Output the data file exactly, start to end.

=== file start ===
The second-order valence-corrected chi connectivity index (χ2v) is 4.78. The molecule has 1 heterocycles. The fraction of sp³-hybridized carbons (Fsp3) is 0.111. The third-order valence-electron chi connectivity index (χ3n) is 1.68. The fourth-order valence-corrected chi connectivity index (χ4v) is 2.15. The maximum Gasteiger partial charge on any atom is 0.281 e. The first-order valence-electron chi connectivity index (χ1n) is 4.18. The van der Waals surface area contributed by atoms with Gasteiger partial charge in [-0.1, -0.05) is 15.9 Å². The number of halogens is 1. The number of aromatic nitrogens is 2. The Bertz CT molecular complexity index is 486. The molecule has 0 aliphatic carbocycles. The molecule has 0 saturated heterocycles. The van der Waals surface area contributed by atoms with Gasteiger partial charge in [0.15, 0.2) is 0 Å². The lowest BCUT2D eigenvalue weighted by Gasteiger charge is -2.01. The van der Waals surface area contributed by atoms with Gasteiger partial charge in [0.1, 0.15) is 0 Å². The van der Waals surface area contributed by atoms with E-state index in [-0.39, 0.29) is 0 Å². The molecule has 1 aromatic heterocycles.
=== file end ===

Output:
The second-order valence-corrected chi connectivity index (χ2v) is 4.78. The molecule has 1 heterocycles. The fraction of sp³-hybridized carbons (Fsp3) is 0.111. The third-order valence-electron chi connectivity index (χ3n) is 1.68. The fourth-order valence-corrected chi connectivity index (χ4v) is 2.15. The maximum Gasteiger partial charge on any atom is 0.281 e. The first-order valence-electron chi connectivity index (χ1n) is 4.18. The van der Waals surface area contributed by atoms with Gasteiger partial charge in [-0.1, -0.05) is 15.9 Å². The number of halogens is 1. The number of aromatic nitrogens is 2. The Bertz CT molecular complexity index is 486. The molecule has 0 aliphatic carbocycles. The molecule has 0 saturated heterocycles. The van der Waals surface area contributed by atoms with Gasteiger partial charge in [0.15, 0.2) is 0 Å². The lowest BCUT2D eigenvalue weighted by Gasteiger charge is -2.01. The van der Waals surface area contributed by atoms with Gasteiger partial charge in [0.1, 0.15) is 0 Å². The van der Waals surface area contributed by atoms with E-state index in [-0.39, 0.29) is 0 Å². The molecule has 1 aromatic heterocycles.